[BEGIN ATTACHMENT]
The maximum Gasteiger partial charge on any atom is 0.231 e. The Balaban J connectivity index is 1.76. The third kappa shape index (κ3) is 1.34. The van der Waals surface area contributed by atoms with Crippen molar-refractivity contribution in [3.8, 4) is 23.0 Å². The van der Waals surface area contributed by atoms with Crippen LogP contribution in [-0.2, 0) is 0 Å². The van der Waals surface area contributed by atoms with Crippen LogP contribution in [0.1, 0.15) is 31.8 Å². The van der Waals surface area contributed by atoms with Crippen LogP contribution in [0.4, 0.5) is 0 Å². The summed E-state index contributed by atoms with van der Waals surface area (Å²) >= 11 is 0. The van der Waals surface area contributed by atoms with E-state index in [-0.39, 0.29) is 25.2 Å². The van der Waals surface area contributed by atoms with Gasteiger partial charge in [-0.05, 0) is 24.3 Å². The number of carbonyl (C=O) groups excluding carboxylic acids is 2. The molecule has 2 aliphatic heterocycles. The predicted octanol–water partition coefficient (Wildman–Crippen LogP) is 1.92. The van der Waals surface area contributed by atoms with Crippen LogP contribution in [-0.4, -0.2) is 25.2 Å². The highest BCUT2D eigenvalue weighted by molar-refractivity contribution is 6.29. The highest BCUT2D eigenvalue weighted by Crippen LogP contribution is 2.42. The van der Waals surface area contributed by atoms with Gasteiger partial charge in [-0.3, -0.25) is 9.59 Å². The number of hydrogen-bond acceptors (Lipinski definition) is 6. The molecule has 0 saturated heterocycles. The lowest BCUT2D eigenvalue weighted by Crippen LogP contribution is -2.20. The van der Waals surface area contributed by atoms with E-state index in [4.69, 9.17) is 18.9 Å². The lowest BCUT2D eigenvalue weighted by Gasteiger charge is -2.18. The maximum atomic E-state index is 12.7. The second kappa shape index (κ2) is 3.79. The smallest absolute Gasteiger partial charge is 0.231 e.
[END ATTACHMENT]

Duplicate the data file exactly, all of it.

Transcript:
The maximum Gasteiger partial charge on any atom is 0.231 e. The Balaban J connectivity index is 1.76. The third kappa shape index (κ3) is 1.34. The van der Waals surface area contributed by atoms with Crippen molar-refractivity contribution in [3.8, 4) is 23.0 Å². The van der Waals surface area contributed by atoms with Crippen LogP contribution in [-0.2, 0) is 0 Å². The van der Waals surface area contributed by atoms with Crippen LogP contribution in [0.1, 0.15) is 31.8 Å². The van der Waals surface area contributed by atoms with Crippen LogP contribution in [0.4, 0.5) is 0 Å². The summed E-state index contributed by atoms with van der Waals surface area (Å²) >= 11 is 0. The van der Waals surface area contributed by atoms with E-state index in [-0.39, 0.29) is 25.2 Å². The van der Waals surface area contributed by atoms with Gasteiger partial charge in [-0.05, 0) is 24.3 Å². The number of carbonyl (C=O) groups excluding carboxylic acids is 2. The molecule has 2 aliphatic heterocycles. The predicted octanol–water partition coefficient (Wildman–Crippen LogP) is 1.92. The van der Waals surface area contributed by atoms with Crippen LogP contribution in [-0.4, -0.2) is 25.2 Å². The highest BCUT2D eigenvalue weighted by molar-refractivity contribution is 6.29. The highest BCUT2D eigenvalue weighted by Crippen LogP contribution is 2.42. The van der Waals surface area contributed by atoms with Gasteiger partial charge in [-0.3, -0.25) is 9.59 Å². The number of hydrogen-bond acceptors (Lipinski definition) is 6. The molecule has 0 saturated heterocycles. The lowest BCUT2D eigenvalue weighted by Crippen LogP contribution is -2.20. The van der Waals surface area contributed by atoms with E-state index in [4.69, 9.17) is 18.9 Å². The lowest BCUT2D eigenvalue weighted by Gasteiger charge is -2.18. The maximum atomic E-state index is 12.7. The second kappa shape index (κ2) is 3.79. The smallest absolute Gasteiger partial charge is 0.231 e.